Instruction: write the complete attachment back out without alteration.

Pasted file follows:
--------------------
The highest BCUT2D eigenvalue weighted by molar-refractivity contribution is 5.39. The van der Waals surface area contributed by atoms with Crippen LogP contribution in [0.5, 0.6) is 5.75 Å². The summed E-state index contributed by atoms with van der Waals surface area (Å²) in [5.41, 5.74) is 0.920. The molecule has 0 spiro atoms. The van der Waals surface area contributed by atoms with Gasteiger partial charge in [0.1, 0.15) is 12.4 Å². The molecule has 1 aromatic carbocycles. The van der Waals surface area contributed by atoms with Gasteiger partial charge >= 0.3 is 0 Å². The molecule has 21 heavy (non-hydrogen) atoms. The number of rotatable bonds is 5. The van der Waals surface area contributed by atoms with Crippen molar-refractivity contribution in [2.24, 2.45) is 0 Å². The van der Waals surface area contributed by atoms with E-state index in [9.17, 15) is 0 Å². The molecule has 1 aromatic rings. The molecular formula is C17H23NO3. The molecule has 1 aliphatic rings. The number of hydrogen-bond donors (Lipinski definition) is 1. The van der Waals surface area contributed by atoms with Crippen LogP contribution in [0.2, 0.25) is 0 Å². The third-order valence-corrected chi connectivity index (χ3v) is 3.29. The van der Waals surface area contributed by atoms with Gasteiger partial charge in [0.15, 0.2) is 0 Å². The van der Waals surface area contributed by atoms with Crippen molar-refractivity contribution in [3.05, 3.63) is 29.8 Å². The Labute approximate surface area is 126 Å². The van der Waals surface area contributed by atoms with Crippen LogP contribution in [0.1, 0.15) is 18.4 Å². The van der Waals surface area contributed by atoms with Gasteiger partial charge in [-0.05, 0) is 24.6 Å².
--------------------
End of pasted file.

The highest BCUT2D eigenvalue weighted by molar-refractivity contribution is 5.39. The van der Waals surface area contributed by atoms with Crippen LogP contribution in [0.5, 0.6) is 5.75 Å². The summed E-state index contributed by atoms with van der Waals surface area (Å²) in [5.41, 5.74) is 0.920. The molecule has 0 spiro atoms. The van der Waals surface area contributed by atoms with Gasteiger partial charge in [0.1, 0.15) is 12.4 Å². The molecule has 1 aromatic carbocycles. The van der Waals surface area contributed by atoms with Gasteiger partial charge >= 0.3 is 0 Å². The molecule has 21 heavy (non-hydrogen) atoms. The number of rotatable bonds is 5. The van der Waals surface area contributed by atoms with Crippen molar-refractivity contribution in [2.24, 2.45) is 0 Å². The van der Waals surface area contributed by atoms with E-state index in [9.17, 15) is 0 Å². The molecule has 1 aromatic rings. The molecular formula is C17H23NO3. The molecule has 1 aliphatic rings. The number of hydrogen-bond donors (Lipinski definition) is 1. The van der Waals surface area contributed by atoms with Crippen LogP contribution in [0.2, 0.25) is 0 Å². The third-order valence-corrected chi connectivity index (χ3v) is 3.29. The van der Waals surface area contributed by atoms with Gasteiger partial charge in [0.15, 0.2) is 0 Å². The van der Waals surface area contributed by atoms with Crippen molar-refractivity contribution in [3.05, 3.63) is 29.8 Å². The Labute approximate surface area is 126 Å². The van der Waals surface area contributed by atoms with Crippen LogP contribution in [0.1, 0.15) is 18.4 Å². The van der Waals surface area contributed by atoms with Gasteiger partial charge in [-0.05, 0) is 24.6 Å².